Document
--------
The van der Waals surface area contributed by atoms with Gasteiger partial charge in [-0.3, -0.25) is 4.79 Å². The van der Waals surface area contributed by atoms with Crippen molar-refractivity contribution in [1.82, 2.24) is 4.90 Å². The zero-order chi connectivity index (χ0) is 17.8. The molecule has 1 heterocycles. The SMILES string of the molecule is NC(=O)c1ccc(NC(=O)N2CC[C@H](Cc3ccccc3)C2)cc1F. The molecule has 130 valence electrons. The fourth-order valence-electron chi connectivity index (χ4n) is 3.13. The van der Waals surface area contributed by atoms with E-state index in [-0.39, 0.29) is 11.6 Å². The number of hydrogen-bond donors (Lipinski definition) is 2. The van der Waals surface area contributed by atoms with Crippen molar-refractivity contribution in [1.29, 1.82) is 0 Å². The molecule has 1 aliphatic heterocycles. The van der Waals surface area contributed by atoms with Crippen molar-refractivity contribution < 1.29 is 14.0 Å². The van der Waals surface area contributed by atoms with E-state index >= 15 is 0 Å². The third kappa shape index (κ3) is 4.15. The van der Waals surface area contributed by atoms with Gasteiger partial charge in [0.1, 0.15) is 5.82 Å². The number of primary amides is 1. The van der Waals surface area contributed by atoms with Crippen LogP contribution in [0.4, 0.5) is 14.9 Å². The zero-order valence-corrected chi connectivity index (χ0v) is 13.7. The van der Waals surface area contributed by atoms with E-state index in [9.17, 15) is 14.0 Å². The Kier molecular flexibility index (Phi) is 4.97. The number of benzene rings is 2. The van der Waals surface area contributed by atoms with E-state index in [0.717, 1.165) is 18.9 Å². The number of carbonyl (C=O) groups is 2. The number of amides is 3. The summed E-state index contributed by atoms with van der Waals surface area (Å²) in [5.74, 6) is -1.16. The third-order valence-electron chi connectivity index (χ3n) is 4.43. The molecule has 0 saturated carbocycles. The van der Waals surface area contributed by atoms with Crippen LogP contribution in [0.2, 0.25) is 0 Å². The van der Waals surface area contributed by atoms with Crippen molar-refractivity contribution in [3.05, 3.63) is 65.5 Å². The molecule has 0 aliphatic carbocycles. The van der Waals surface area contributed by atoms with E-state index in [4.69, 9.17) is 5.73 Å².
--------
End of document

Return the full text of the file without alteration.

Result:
The van der Waals surface area contributed by atoms with Gasteiger partial charge in [-0.3, -0.25) is 4.79 Å². The van der Waals surface area contributed by atoms with Crippen molar-refractivity contribution in [1.82, 2.24) is 4.90 Å². The zero-order chi connectivity index (χ0) is 17.8. The molecule has 1 heterocycles. The SMILES string of the molecule is NC(=O)c1ccc(NC(=O)N2CC[C@H](Cc3ccccc3)C2)cc1F. The molecule has 130 valence electrons. The fourth-order valence-electron chi connectivity index (χ4n) is 3.13. The van der Waals surface area contributed by atoms with E-state index in [-0.39, 0.29) is 11.6 Å². The number of hydrogen-bond donors (Lipinski definition) is 2. The van der Waals surface area contributed by atoms with Crippen molar-refractivity contribution in [1.29, 1.82) is 0 Å². The molecule has 1 aliphatic heterocycles. The van der Waals surface area contributed by atoms with Crippen molar-refractivity contribution < 1.29 is 14.0 Å². The van der Waals surface area contributed by atoms with E-state index >= 15 is 0 Å². The third kappa shape index (κ3) is 4.15. The van der Waals surface area contributed by atoms with Gasteiger partial charge in [0.1, 0.15) is 5.82 Å². The number of primary amides is 1. The van der Waals surface area contributed by atoms with Crippen LogP contribution in [0.4, 0.5) is 14.9 Å². The zero-order valence-corrected chi connectivity index (χ0v) is 13.7. The van der Waals surface area contributed by atoms with E-state index in [9.17, 15) is 14.0 Å². The Kier molecular flexibility index (Phi) is 4.97. The number of benzene rings is 2. The van der Waals surface area contributed by atoms with E-state index in [0.717, 1.165) is 18.9 Å². The number of carbonyl (C=O) groups is 2. The number of amides is 3. The summed E-state index contributed by atoms with van der Waals surface area (Å²) in [5.74, 6) is -1.16. The third-order valence-electron chi connectivity index (χ3n) is 4.43. The molecule has 0 saturated carbocycles. The van der Waals surface area contributed by atoms with Crippen LogP contribution in [0.2, 0.25) is 0 Å². The van der Waals surface area contributed by atoms with Crippen molar-refractivity contribution in [3.05, 3.63) is 65.5 Å². The molecule has 0 aliphatic carbocycles. The van der Waals surface area contributed by atoms with E-state index in [4.69, 9.17) is 5.73 Å².